When I decided to spend nine months volunteering in Israel, I knew I was coming to a country infamous for its never-ending conflict. My friends questioned why I would choose to spend so much time in country with so much danger and controversy, and it seemed that every day I read about conflict in Israel. I wanted to experience for myself what it was like living in a country so full of newsworthy stories and controversy.
What I found was a complicated society, full of diversity and facing nuanced, often existential issues. As part of my volunteer program, I volunteered for 30 hours a week in Rishon LeZion, Israel’s fourth largest city located just south of Tel Aviv. I lived in a neighbourhood that has been home to wave after wave of immigrants coming to Israel since 1948. From Yemenites to Moroccans, then to Russians and Ethiopians, this neighbourhood has been home to the most marginalized populations in Israeli society.
What I found was a complicated society, full of diversity and facing nuanced issues.
I worked in two schools (one secular and one religious), community centres, after-school programs and even a non-profit, getting to know the people in my community. I had an Ethiopian-Israeli host family that welcomed me into their home and fed me injera (a traditional Ethiopian dish) every week.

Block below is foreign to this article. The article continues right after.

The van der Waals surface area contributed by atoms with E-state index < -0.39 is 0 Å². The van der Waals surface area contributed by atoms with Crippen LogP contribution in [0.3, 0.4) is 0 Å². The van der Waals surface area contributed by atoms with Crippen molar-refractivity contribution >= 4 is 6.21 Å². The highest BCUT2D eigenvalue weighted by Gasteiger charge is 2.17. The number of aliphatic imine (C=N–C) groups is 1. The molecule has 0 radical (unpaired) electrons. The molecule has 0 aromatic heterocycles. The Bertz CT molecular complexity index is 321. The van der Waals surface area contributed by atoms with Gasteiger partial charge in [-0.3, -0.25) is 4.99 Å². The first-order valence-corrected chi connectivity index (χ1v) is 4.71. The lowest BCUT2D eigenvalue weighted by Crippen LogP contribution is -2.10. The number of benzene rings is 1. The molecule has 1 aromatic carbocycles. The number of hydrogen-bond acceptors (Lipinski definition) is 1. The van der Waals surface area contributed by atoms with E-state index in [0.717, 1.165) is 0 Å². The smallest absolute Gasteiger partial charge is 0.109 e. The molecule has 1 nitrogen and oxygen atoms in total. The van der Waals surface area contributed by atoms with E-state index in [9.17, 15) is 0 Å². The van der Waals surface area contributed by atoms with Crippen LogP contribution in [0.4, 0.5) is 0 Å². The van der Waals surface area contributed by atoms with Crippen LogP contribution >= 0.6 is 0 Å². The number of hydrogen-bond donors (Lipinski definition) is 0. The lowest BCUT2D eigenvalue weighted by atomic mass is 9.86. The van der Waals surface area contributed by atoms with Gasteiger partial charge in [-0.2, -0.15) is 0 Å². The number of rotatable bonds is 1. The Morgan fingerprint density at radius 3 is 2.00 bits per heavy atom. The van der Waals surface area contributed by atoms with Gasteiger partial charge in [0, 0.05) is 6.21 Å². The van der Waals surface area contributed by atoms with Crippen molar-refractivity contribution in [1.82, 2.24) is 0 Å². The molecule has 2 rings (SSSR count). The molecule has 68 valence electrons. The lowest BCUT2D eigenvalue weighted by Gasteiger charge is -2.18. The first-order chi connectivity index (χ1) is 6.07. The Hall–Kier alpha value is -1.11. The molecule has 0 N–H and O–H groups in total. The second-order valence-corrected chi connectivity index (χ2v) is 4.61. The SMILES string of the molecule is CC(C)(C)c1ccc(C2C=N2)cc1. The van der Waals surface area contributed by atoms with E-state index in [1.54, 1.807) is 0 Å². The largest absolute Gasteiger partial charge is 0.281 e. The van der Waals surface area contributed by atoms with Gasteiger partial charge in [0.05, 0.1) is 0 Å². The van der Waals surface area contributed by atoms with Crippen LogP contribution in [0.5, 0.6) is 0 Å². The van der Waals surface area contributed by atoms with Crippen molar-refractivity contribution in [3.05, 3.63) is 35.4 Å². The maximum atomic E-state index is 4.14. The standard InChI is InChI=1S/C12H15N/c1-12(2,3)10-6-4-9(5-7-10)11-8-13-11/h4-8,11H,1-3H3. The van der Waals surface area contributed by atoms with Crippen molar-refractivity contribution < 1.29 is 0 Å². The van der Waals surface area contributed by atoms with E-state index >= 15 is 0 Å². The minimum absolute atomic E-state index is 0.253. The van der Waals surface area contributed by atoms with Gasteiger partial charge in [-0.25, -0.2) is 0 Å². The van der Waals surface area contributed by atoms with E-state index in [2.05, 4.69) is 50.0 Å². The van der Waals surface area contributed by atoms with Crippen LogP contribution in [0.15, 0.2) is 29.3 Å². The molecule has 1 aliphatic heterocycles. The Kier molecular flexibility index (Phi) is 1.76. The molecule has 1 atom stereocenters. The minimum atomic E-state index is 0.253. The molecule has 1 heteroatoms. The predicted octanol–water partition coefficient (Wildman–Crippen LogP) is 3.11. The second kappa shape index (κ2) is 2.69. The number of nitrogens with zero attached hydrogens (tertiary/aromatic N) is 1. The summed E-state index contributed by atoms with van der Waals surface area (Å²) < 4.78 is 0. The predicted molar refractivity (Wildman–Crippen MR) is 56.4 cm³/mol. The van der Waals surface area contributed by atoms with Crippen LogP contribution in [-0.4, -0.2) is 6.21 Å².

As I got to know my host family and the members of my community better, I learned that everyone has a story to share.
As part of my program and as part of my new community, I learned about the many hot-button issues in Israeli society, including the absorption of new immigrants from Ethiopia and Russia into Israeli society; the influx of refugees from Sudan and Eritrea into Tel Aviv; and the residents’ fears that the city will change. I learned about the tension between secular and religious communities; the separation between Jewish and Arab communities; and of course the Israeli-Palestinian conflict.
By the time my program ended, I knew I wanted to stay in Israel for another year. My time abroad just didn’t feel complete. I was learning Hebrew and trying to understand the culture, so I made the decision to extend my time. I applied for a work visa, found a job in Tel Aviv and faced the new challenges of making a living in a foreign country.
Israel is a hard place to live. People are often abrasive and rude, and you must truly advocate for yourself if you want to accomplish anything in this country—from getting a job and opening a bank account, to buying cheese at the grocery store. There are moments when I am incredibly homesick and wish that I didn’t live a 13-hour plane ride away from my family.
But Israel is also full of life and energy. There’s so much to do and see of history and culture in every city and town, and even in the middle of the desert. Despite the challenges of living so far away from home, I’m excited the embrace the new challenges of learning Hebrew, making new friends, and doing as much as I can while I am here.Add this article to your reading list